Sofosbuvir is one of a number of new direct-acting antiviral drugs revolutionising the care of people living with hepatitis C. Combinations of two or three hepatitis C virus direct-acting antiviral drugs taken for 8-24 weeks can cure more than 90% of people treated. However, this breakthrough in clinical medicine comes at a cost.
Globally, it is estimated more than 80 million people are infected with hepatitis C. Each year, 700,000 people die from complications of the disease. In Australia, an estimated 230,000 people are living with chronic hepatitis C.
Complications of hepatitis C include cirrhosis, liver failure and liver cancer. Ensuring broad access to these ground-breaking therapies, including sofosbuvir, is vital to reduce liver deaths and prevent new infections.
How does it work?
The direct-acting antiviral drugs work by blocking the action of specific proteins or enzymes in the hepatitis C virus, which are essential for the virus to replicate and infect liver cells. Sofosbuvir blocks the action of an enzyme called “NS5B RNA-dependent RNA polymerase”.
While some direct-acting antiviral drugs work only on specific types or strains of hepatitis C virus, sofosbuvir is active against all six major strains of hepatitis C. Sofosbuvir has a number of other features that make it ideal for widespread use in the quest for hepatitis C elimination. These include once-daily oral dosing, no need to take with food and very few side effects.
In a major therapeutic advance, on June 28, 2016, the US Food and Drug Administration (FDA) approved a combination of sofosbuvir with another direct-acting antiviral velpatasvir (Epclusa®). Velpatasvir acts by blocking a different protein, the “NS5A” enzyme. Regardless of hepatitis C strain, this “one pill, once a day” treatment for 12 weeks has the potential to cure more than 95% of people infected with hepatitis C, including people with cirrhosis.
Sofosbuvir is very well tolerated. The most common side effects seen with the combination sofosbuvir/ledipasvir (another direct-acting antiviral that blocks the “NS5A” enzyme) are fatigue and headache.
Sofosbuvir was approved for treatment of chronic hepatitis C (as one part of combination therapy) by the US FDA in December 2013 and the Australian Therapeutic Goods Administration in August 2014.
In 2016, Australia provided broad, government-subsidised access to these new treatments for all people living with chronic hepatitis C. The initial enthusiasm for the treatment has been astounding. An estimated 22,470 Australians started hepatitis C treatment between March and June 2016.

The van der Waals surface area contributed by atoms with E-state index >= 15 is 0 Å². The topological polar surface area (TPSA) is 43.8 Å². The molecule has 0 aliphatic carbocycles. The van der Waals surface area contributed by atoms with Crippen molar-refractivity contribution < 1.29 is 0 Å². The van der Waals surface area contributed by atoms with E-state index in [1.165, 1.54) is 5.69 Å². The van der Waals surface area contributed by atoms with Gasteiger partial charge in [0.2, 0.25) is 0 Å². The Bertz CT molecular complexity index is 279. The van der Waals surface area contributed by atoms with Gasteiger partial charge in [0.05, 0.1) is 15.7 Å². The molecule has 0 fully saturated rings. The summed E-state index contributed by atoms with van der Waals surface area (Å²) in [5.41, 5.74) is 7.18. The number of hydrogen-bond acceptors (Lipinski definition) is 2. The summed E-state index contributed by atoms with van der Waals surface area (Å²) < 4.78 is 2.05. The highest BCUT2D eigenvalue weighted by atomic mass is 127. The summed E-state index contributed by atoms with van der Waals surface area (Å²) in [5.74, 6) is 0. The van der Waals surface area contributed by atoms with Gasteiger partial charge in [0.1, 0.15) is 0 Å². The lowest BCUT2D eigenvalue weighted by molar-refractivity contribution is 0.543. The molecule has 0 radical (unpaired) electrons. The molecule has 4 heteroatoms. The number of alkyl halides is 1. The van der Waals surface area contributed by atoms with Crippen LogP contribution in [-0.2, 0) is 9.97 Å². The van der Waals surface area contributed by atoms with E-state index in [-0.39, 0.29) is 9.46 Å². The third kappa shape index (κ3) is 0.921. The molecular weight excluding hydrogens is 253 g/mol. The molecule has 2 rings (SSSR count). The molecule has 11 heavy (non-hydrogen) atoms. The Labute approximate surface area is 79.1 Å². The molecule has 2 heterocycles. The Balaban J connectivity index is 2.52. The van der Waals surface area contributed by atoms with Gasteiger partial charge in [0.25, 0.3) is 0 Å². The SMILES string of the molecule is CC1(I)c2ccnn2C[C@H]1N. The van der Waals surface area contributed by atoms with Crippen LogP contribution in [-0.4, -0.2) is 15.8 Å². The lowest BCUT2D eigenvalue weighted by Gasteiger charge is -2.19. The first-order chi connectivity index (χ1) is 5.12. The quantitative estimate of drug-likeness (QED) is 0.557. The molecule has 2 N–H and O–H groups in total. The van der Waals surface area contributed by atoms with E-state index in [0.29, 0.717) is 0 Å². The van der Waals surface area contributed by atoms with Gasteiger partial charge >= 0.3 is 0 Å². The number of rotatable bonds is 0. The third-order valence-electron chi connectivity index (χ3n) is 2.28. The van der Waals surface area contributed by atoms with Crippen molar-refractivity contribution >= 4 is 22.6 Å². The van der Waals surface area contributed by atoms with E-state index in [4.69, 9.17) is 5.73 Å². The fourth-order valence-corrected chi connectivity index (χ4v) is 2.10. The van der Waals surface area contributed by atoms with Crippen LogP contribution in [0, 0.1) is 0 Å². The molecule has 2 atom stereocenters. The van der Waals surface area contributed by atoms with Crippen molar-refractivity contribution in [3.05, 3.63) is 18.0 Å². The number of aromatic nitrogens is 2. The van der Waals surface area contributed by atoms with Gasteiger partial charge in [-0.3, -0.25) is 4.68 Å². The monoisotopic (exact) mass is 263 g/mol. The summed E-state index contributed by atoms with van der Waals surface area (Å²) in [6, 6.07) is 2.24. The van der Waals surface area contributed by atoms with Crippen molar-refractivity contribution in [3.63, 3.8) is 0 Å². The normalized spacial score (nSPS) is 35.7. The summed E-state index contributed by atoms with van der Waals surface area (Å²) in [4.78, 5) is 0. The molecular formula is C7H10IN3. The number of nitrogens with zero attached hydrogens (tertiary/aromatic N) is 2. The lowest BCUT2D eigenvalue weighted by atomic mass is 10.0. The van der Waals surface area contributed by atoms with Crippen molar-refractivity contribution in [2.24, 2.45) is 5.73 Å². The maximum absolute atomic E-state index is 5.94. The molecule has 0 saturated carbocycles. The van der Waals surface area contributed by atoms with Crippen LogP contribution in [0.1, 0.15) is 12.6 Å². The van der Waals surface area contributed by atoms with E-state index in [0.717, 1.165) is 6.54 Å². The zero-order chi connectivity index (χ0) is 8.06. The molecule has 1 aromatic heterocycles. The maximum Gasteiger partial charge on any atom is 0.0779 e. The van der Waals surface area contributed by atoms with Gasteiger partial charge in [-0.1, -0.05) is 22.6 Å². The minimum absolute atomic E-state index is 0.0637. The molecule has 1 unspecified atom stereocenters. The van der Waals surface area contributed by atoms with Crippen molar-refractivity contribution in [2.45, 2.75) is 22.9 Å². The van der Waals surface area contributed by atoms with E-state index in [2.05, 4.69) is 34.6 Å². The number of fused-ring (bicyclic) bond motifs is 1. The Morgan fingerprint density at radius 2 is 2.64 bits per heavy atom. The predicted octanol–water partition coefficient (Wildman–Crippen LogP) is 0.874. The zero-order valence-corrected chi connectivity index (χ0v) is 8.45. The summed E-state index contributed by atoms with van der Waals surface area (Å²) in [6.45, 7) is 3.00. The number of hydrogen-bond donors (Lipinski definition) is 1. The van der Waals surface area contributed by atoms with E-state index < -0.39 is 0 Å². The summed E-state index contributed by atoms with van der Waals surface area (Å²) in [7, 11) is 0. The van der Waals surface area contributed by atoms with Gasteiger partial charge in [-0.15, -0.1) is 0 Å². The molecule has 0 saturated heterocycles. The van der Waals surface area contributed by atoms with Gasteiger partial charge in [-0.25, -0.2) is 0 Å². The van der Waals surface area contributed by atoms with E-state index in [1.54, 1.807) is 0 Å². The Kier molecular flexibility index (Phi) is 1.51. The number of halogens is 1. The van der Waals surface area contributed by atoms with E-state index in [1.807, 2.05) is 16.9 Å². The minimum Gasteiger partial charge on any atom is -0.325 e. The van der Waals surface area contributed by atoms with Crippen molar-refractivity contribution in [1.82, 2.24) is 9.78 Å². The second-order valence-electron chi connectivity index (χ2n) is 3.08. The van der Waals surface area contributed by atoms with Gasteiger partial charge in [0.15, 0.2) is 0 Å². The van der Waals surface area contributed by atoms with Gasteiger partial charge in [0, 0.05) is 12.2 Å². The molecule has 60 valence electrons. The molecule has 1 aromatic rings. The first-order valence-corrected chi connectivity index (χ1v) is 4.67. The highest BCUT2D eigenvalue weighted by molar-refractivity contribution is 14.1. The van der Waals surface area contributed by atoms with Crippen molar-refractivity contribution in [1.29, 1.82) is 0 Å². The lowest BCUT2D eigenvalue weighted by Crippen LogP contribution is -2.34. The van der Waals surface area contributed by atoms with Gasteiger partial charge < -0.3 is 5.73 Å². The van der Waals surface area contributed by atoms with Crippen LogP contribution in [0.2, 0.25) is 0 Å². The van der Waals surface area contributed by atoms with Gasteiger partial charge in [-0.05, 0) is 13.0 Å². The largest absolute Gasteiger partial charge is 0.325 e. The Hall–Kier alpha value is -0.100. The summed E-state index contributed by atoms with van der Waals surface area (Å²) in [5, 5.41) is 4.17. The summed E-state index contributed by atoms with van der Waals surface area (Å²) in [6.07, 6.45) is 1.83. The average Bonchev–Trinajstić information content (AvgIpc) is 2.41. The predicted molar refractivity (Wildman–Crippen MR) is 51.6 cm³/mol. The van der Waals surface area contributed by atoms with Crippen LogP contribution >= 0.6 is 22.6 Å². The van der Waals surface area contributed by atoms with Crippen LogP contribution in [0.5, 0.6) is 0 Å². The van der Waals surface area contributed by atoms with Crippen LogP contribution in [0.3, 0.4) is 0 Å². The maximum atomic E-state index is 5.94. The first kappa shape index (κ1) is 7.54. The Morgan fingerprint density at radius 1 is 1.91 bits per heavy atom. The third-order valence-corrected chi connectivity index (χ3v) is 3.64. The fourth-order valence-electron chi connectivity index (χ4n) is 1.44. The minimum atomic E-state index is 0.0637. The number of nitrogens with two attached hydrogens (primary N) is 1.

In an effort to expand access to treatment in Australia, hepatitis C virus direct-acting antivirals can be prescribed by both specialists (gastroenterologists, hepatologists or infectious diseases physicians) and general practitioners, and can be dispensed by both community and hospital pharmacies.
Pharmaceutical company Gilead launched sofosbuvir on December 6, 2013, for the wholesale cost of US$1,000 (A$1,317) per 400mg tablet. The cost for the sofosbuvir component of a 12-week treatment course is US$84,000 (with the total cost of treatment dependent on the other medication or medications used in combination with sofosbuvir).
In 2014, sofosbuvir generated US$10.3 billion in sales. While the high cost of treatment has come under scrutiny, Gilead’s executives said “price is the wrong discussion … value should be the subject”. Drug companies appear well aware such innovative treatments for hepatitis C will be well sought after regardless of cost.
With time and industry competition, drug costs have fallen marginally. Sofosbuvir combined with ledipasvir is US$94,500 (A$124,000) and the recently launched sofosbuvir combined with velpatasvir is US$64,700 (A$85,000) for a 12-week course.
In Australia, sofosbuvir is available through the Pharmaceutical Benefits Scheme for A$38.30 a month, or A$6.20 if you have a concession card.
The high cost of sofosbuvir has been a major barrier to widespread use and treatment of people with chronic hepatitis C infection, even in high-income countries. The high cost has given rise to community dissent with lobbying from large international organisations, including Medecins San Frontieres and the Joint United Nations Program on HIV/AIDS (UNAIDS), to secure access for low- and middle-income countries.
Gilead has entered into licensing deals with several manufacturers in India to provide generic sofosbuvir to more than 100 low- and middle-income countries. However, these generic deals exclude a number of middle-income countries with very high hepatitis C burdens, leaving millions of people without access to this drug.
Facilitating global access to safe, effective direct-acting antivirals will herald a revolution in hepatitis C management. Elimination of hepatitis C as a major global public health issue is possible, if we have the political and financial will to expand access to this therapy to all populations with hepatitis C.
Although expensive, these new treatments will be cost-effective in the long term with the ability to prevent both liver-related deaths and new hepatitis C infections. Central to unlocking the public health potential of sofobuvir and other hepatitis C direct-acting antiviral drugs is liberal access to hepatitis C care and treatment.